TEACHING and ADVISING Economics Distinguished Faculty Advising Award, Stanford, 2015. Stanford University: Graduate: Market Design Experimental Economics Experimental Economics and Economics and Psychology Undergraduate: Experimental Economics Game Theory
Undergraduate honors theses: 2004: Alexandra Yestrumskas: (now a law student): “Should I choose the harder path? Gender differences in an experiment on task choice”. She won the Anna Laura Myers Prize for her thesis! 2005: Kalikolehua Hurley (now a law student): “A Follow-up Experimental Analysis of Gender Differences in Performance in Competitive Environments.” 2005: Krishna Savani (now a psychology graduate student at Stanford): “Essays in Experimental Economics.”
Graduate Students (Principal Advisor, Advisor or letter writer) and first jobs: 2005: Peter Coles: Harvard Business School. 2005: John Hatfield: Stanford Business School. 2005: Carmit Segal: First 2 year post-doc with Alvin Roth at Harvard Business School, then at Pompeu Fabra in Barcelona, Spain. 2007: Yuan-Chuan Lien: A 2 year post-doc at Caltech. 2008: Scott Nicholson: Private Sector. 2009: Annika Todd: Post Doc in Precourt Energy Efficiency Center, Stanford. 2009: James McGuire: Private Sector. 2010: Ned Augenblick: Haas Berkeley. 2010: Clayton Featherstone (P): postdoc at Harvard Business School, then Wharton. 2010: Lucas Coffman (Harvard): Ohio State University. 2010: Alexey Kushnir (Penn State): University of Zurich. 2010: Marie-Pierre Dargnies (Paris 1): postdoc in Berlin. 2011: Tomás Barraquer: Postdoc at EUI. 2011: Matthew Elliott: Caltech, after 1 year postdoc at MSR. 2011: Eric Mayefsky: Facebook. 2012: Mustafa Oguz Afacan: Sabanci University. 2012: Thomas Buser (University of Amsterdam): University of Amsterdam. 2013: Xu Tan: University of Washington. 2014: Daniel Fragiadakis (P): Texas A&M 2014: Dan Knoepfle (Uber) 2014: Pete Troyan: University of Virginia. 2015: Jeff Naecker: Wesleyan. 2015: Christine Exley (Co-P): Harvard Business School, NOM unit.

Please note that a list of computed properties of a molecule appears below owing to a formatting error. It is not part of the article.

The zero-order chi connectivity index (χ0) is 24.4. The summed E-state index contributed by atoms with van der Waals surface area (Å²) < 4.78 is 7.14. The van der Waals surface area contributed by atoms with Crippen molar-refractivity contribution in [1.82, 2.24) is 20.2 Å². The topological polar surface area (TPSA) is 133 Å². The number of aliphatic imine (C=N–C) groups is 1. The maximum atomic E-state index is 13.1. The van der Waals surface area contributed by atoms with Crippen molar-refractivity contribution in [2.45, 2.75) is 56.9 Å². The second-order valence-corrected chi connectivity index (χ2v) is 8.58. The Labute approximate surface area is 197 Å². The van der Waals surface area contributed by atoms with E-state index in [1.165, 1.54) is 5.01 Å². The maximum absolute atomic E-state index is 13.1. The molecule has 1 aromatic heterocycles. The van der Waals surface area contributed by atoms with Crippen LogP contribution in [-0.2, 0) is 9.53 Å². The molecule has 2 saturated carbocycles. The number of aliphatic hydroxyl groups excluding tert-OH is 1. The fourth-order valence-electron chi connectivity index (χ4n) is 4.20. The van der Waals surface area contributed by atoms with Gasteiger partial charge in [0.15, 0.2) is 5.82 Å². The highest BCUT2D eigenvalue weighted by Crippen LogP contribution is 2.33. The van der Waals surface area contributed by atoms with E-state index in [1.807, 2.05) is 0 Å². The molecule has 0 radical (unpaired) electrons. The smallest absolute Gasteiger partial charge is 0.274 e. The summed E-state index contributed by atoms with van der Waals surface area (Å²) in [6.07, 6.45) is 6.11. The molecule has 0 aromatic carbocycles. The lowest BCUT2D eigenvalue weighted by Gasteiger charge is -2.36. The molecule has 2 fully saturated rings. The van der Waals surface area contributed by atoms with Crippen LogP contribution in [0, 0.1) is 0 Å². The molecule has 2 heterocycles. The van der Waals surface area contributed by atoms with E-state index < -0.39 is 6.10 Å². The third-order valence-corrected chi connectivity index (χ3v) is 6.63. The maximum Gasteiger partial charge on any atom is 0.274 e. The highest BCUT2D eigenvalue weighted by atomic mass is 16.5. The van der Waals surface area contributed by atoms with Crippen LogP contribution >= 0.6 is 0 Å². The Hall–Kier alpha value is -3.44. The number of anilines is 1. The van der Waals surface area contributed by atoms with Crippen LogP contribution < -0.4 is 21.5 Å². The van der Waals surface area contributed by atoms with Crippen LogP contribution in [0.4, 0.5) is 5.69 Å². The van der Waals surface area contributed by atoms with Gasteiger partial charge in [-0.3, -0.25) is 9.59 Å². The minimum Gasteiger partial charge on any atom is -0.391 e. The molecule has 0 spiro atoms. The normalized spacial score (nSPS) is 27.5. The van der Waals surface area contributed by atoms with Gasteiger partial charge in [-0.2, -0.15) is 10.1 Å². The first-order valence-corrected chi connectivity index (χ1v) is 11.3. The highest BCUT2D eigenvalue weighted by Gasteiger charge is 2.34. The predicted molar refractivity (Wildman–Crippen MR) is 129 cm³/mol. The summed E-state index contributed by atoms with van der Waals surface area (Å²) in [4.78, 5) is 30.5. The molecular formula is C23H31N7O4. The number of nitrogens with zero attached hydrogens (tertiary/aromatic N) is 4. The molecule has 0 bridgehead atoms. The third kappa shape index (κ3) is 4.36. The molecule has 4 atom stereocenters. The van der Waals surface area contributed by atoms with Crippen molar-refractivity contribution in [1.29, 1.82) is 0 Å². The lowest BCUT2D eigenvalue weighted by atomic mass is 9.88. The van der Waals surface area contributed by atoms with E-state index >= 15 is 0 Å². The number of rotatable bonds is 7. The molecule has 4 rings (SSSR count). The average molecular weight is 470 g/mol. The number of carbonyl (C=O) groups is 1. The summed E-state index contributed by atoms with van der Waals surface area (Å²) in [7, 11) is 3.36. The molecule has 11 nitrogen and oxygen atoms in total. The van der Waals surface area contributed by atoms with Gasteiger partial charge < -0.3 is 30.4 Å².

2016: Sandro Ambuehl (Co-P): University of Toronto, Business School. 2016: Shengwu Li (Co-P): Harvard Society of Fellows and then Harvard University
Junior people who were not my students but asked me for a lettter (most recent date): 2016: Judd Kessler: Wharton 2016: Katherine Coffman: Harvard Business School, NOM, formerly Ohio State University Current Students
Hannu Kivimäki (P) David Yang (Co-P)